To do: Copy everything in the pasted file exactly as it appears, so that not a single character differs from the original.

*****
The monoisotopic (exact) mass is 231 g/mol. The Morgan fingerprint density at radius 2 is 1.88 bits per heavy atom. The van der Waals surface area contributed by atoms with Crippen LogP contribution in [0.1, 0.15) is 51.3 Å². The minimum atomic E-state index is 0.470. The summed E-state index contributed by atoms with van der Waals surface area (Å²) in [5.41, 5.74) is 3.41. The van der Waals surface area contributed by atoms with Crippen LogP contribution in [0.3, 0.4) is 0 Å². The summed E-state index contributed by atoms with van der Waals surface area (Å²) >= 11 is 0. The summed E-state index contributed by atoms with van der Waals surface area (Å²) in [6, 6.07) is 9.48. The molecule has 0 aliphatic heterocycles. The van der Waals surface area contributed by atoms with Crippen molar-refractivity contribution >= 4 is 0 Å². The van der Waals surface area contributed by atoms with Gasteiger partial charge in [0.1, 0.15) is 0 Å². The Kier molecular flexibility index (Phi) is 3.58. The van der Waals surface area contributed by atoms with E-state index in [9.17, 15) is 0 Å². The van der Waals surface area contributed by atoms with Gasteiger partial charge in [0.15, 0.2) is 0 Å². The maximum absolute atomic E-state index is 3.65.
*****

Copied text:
The monoisotopic (exact) mass is 231 g/mol. The Morgan fingerprint density at radius 2 is 1.88 bits per heavy atom. The van der Waals surface area contributed by atoms with Crippen LogP contribution in [0.1, 0.15) is 51.3 Å². The minimum atomic E-state index is 0.470. The summed E-state index contributed by atoms with van der Waals surface area (Å²) in [5.41, 5.74) is 3.41. The van der Waals surface area contributed by atoms with Crippen LogP contribution in [0.3, 0.4) is 0 Å². The summed E-state index contributed by atoms with van der Waals surface area (Å²) >= 11 is 0. The summed E-state index contributed by atoms with van der Waals surface area (Å²) in [6, 6.07) is 9.48. The molecule has 0 aliphatic heterocycles. The van der Waals surface area contributed by atoms with Crippen molar-refractivity contribution >= 4 is 0 Å². The van der Waals surface area contributed by atoms with Gasteiger partial charge in [0.1, 0.15) is 0 Å². The Kier molecular flexibility index (Phi) is 3.58. The van der Waals surface area contributed by atoms with E-state index in [9.17, 15) is 0 Å². The van der Waals surface area contributed by atoms with Gasteiger partial charge in [0.15, 0.2) is 0 Å². The maximum absolute atomic E-state index is 3.65.